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Candidates Matches


I play for the spectators. Without them who would chess be of any interest to?


How Gelfand Won At the conclusion of the elite Linares


tournament last April, a discussion com- menced concerning the age at which top level chess players were over the hill. Boris Gelfand, then 41 and having just


completed a disastrous tournament, at first had little time for the ‘Elite chess life ends at 40’ theory which was being endorsed by some of the younger competi- tors and myself. No one was arguing that players over 40


could not play well—Viktor Korchnoi, still winning at 80, disproves that idea—but it seemed to the majority that by 40 improvement was unlikely and most began suffering steep declines in strength. Gelfand pointed out that he was higher


rated than he had ever been but I sug- gested that the Gelfand of 2010, was not the same Gelfand who won the 1993 Interzonal and was ranked as world num- ber three behind legends Karpov and Kasparov. No doubt, I said, Gelfand understood more about chess now but he didn’t play better, and few of his recent games would be worthy of his acclaimed book My Most Memorable Games. Gelfand, one of the most likeable grand-


masters on the elite circuit, reluctantly conceded that on this measure he might be past his peak, and that inflation might have pushed up his rating. However pri- vately he must have decided that it was in his power to prove the theory wrong— and over three weeks in Kazan he has done just that, hitting a career high. In the 1990s Gelfand had qualified for


Candidates matches but never made it past the semifinals. Now the Israeli is to play for the world title. Gelfand certainly benefited from the fall


of the cards during these Candidates matches. He outplayed inexperienced Azeri GM Shakhriyar Mamedyarov in the quar- terfinals, edged out Gata Kamsky—the man who had eliminated Veselin Topalov— in a tight semifinal where Kamsky was just one good move away from victory. Gelfand then beat Russia’s Grischuk—


conqueror of favorites Levon Aronian and Vladimir Kramnik—in the final. Almost equally important, many of


Gelfand’s games had a new energy, with more ambition, more risks and, inevitably, more mistakes from both sides. In three of


20 Chess Life — August 2011


the first five games against Grischuk he was in serious trouble but hung on to draw. However with the final tied at 21


⁄2 -21 ⁄2


with one game to play, and seemingly inevitably headed for rapid tiebreakers, Gelfand picked his moment to play, as Grischuk said, “a masterpiece”.


Fianchetto Gruenfeld (D76) GM Boris Gelfand (FIDE 2733) GM Alexander Grischuk (FIDE 2747) Kazan Candidates Matches, 05.25.2011


1. d4 Nf6 2. c4 g6 3. Nf3 Bg7 4. g3 d5 5. cxd5 Nxd5 6. Bg2 Nb6 7. Nc3 Nc6 8. e3 0-0


Here and on the next two moves Black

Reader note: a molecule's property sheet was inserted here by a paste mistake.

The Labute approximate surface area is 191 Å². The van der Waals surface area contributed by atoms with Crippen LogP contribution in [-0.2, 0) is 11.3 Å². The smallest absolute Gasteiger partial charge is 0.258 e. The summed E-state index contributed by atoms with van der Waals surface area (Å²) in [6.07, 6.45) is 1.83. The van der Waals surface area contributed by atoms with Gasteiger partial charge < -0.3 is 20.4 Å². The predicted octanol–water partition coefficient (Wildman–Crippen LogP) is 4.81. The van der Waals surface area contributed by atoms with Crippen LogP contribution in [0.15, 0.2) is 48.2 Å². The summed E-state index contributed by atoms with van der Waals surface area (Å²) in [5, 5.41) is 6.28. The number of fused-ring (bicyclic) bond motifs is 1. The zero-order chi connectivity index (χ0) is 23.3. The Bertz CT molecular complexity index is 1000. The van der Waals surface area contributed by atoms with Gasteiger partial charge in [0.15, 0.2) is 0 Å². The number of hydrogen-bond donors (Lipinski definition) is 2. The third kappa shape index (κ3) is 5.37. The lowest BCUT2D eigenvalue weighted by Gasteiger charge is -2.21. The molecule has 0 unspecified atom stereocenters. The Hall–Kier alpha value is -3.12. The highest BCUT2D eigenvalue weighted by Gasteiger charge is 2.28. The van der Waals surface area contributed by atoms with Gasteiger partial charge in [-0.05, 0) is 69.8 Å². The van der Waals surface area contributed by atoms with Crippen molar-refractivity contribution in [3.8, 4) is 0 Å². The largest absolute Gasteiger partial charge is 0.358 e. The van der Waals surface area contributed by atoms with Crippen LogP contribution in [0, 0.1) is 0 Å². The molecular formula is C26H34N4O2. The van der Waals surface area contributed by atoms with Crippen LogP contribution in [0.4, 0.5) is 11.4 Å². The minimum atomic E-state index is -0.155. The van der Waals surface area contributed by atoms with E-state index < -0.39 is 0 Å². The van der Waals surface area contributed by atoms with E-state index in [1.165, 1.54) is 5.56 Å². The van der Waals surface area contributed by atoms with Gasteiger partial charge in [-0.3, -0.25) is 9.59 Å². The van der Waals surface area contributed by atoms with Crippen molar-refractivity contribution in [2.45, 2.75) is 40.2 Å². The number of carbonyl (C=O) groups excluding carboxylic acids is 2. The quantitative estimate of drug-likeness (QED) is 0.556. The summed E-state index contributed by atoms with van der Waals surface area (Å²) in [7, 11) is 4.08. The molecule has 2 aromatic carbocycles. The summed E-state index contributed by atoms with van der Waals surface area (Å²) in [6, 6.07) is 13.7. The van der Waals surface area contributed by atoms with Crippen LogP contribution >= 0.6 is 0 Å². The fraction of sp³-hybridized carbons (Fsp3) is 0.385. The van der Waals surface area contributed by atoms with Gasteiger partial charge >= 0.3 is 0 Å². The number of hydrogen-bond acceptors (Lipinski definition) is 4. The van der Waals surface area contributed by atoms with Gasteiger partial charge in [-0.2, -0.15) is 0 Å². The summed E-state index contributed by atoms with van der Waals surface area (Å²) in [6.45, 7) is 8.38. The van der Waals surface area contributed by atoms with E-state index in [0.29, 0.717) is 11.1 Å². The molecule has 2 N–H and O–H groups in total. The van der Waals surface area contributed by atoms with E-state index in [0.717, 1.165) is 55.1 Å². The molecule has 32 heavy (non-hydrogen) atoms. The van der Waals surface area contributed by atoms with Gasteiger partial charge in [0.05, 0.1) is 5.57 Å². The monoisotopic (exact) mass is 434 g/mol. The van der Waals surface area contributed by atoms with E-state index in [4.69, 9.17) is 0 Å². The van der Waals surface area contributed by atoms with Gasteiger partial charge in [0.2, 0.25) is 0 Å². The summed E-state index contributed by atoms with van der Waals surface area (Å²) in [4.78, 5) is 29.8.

can play ... e5 but the modern preference in the Neo-Grunfeld is to delay this nat- ural advance for as long as possible.


9. 0-0 Re8 10. Re1 a5!? The latest trend in this line, though hardly


fearsome for White. In years past 10. ... e5 would be chosen, with typical Neo-Grunfeld positions after 11. d5 Na5 12. e4 c6.


11. Qe2


r+lwqr+k+ +pzp-zppvlp -snn+-+p+


pz -+-+-+- -+-zP-+-+ +-sN-zPNzP- PzP-+QzPLzP Rt -vL-tR-mK-


After 11. Qe2


11. ... Bg4!? “A cunning idea to tempt the pawn to


h3,” explained Gelfand. “It seems absurd, but in some lines you win a tempo with ... Qc8.” 11 ... Be6 is the most common move, after which 12. Nd2 Nb4 13. Rd1 leads to well-analyzed complications.


12. h3 Be6 13. b3! The first new move. White seems to be


justifying Black’s pawn advance but in reality is restraining many pieces. “My


seconds Alexander Huzman and Maxim Rodshtein managed to dig up ideas that it seemed very unlikely we’d be able to use,” said Gelfand, “but today one of them came in handy.”


13. ... a4 14. Rb1 axb3 15. axb3 Qc8 16. Kh2 Ra5!?


An hour behind on the clock, Grischuk


speculates on a lightning kingside assault. “If you play passively then Black will sim- ply run out of moves,” said Gelfand.


17. Rd1 Rh5 18. Nh4! Bf6


-+q+r+k+ +pzp-zpp+p -snn+lvlp+ +-+-+-+r -+-zP-+-sN +PsN-zP-zPP -+-+QzPLmK +RvLR+-+-


After 18. ... Bf6


19. f4!! “This idea didn’t even cross my mind,”


admitted Grischuk. “I [can] have an extra pawn, a better pawn structure, [and his] white squares are weak but then I real- ized [because of the coming pawn avalanche] I was just completely lost!”


19. ... Rd8 19. ... Bxh4 20. gxh4 Rxh4 21. Kg3!


Rh5 22. d5 is terrible for Black, because 22. ... Bxh3 can be met by 23. Bf3!


20. Qf2 “Now Black has no play and the rook is


stuck,” said Gelfand. 20. ... Bxh4?!


“In principle I made only one mistake,


20. ... Bxh4,” said Grischuk the day after the game. “But even the computer does- n’t immediately grasp that it’s a mistake.” Black’s best chance lay in 20. ... Nd5! 21. Nxd5 Rdxd5!, with a similar Exchange sacrifice to the game but under better circumstances, because 22. Bb2 Rb5 23. e4, in analogy with the game, allows Black plenty of counterplay after 23. ... Rxb3 24. d5 Bxh4 25. gxh4 Bxh3.


21. gxh4 Nd5 22. Nxd5 Rhxd5 23. Bb2! (see diagram top of next page)


23. ... Rb5?! The final error. 23. ... f5 was necessary,


although after 24. h5 White takes over the attack. Grischuk was pessimistic


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